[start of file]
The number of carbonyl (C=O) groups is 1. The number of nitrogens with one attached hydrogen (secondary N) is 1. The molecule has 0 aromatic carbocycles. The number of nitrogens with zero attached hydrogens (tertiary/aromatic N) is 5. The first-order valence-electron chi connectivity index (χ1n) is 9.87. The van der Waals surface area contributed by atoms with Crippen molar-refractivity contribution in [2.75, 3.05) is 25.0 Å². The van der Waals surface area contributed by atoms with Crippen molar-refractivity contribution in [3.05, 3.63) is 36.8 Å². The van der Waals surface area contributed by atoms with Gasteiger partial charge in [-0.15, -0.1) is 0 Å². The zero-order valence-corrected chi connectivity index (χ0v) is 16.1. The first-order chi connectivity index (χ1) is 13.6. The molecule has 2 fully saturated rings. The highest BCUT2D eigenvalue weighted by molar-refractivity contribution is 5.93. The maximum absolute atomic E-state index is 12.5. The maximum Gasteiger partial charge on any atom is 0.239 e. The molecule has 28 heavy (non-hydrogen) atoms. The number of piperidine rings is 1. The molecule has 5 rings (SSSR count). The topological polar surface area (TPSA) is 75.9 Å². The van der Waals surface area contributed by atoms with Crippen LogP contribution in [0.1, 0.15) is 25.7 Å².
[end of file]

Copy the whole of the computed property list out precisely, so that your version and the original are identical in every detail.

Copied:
The number of carbonyl (C=O) groups is 1. The number of nitrogens with one attached hydrogen (secondary N) is 1. The molecule has 0 aromatic carbocycles. The number of nitrogens with zero attached hydrogens (tertiary/aromatic N) is 5. The first-order valence-electron chi connectivity index (χ1n) is 9.87. The van der Waals surface area contributed by atoms with Crippen molar-refractivity contribution in [2.75, 3.05) is 25.0 Å². The van der Waals surface area contributed by atoms with Crippen molar-refractivity contribution in [3.05, 3.63) is 36.8 Å². The van der Waals surface area contributed by atoms with Gasteiger partial charge in [-0.15, -0.1) is 0 Å². The zero-order valence-corrected chi connectivity index (χ0v) is 16.1. The first-order chi connectivity index (χ1) is 13.6. The molecule has 2 fully saturated rings. The highest BCUT2D eigenvalue weighted by molar-refractivity contribution is 5.93. The maximum absolute atomic E-state index is 12.5. The maximum Gasteiger partial charge on any atom is 0.239 e. The molecule has 28 heavy (non-hydrogen) atoms. The number of piperidine rings is 1. The molecule has 5 rings (SSSR count). The topological polar surface area (TPSA) is 75.9 Å². The van der Waals surface area contributed by atoms with Crippen LogP contribution in [0.1, 0.15) is 25.7 Å².